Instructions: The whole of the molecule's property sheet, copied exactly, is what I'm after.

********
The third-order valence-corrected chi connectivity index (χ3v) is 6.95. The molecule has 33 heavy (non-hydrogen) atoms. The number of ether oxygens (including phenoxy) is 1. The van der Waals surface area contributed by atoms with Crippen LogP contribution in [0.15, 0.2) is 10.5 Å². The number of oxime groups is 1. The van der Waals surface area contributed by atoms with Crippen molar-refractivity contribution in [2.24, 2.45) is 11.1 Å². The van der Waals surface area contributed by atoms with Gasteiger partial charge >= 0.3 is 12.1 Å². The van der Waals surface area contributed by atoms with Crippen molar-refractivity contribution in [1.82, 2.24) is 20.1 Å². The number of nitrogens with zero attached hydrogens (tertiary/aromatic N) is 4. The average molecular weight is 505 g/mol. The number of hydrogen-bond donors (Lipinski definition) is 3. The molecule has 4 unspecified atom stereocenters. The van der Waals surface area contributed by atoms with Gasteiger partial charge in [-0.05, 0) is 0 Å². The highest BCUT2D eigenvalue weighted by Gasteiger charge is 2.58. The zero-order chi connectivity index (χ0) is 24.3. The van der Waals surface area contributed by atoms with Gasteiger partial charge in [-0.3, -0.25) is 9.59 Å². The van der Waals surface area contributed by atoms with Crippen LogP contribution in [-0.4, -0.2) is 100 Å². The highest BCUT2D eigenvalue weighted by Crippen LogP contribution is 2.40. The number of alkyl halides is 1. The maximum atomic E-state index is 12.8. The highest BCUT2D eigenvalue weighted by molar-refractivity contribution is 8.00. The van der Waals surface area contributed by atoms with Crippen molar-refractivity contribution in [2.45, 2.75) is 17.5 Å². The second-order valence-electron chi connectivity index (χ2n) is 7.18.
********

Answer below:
The third-order valence-corrected chi connectivity index (χ3v) is 6.95. The molecule has 33 heavy (non-hydrogen) atoms. The number of ether oxygens (including phenoxy) is 1. The van der Waals surface area contributed by atoms with Crippen LogP contribution in [0.15, 0.2) is 10.5 Å². The number of oxime groups is 1. The van der Waals surface area contributed by atoms with Crippen molar-refractivity contribution in [2.24, 2.45) is 11.1 Å². The van der Waals surface area contributed by atoms with Gasteiger partial charge >= 0.3 is 12.1 Å². The van der Waals surface area contributed by atoms with Crippen molar-refractivity contribution in [1.82, 2.24) is 20.1 Å². The number of nitrogens with zero attached hydrogens (tertiary/aromatic N) is 4. The average molecular weight is 505 g/mol. The number of hydrogen-bond donors (Lipinski definition) is 3. The molecule has 4 unspecified atom stereocenters. The van der Waals surface area contributed by atoms with Gasteiger partial charge in [-0.05, 0) is 0 Å². The highest BCUT2D eigenvalue weighted by Gasteiger charge is 2.58. The zero-order chi connectivity index (χ0) is 24.3. The van der Waals surface area contributed by atoms with Gasteiger partial charge in [-0.3, -0.25) is 9.59 Å². The van der Waals surface area contributed by atoms with Crippen LogP contribution in [-0.4, -0.2) is 100 Å². The highest BCUT2D eigenvalue weighted by Crippen LogP contribution is 2.40. The number of alkyl halides is 1. The maximum atomic E-state index is 12.8. The highest BCUT2D eigenvalue weighted by molar-refractivity contribution is 8.00. The van der Waals surface area contributed by atoms with Crippen molar-refractivity contribution in [2.45, 2.75) is 17.5 Å². The second-order valence-electron chi connectivity index (χ2n) is 7.18.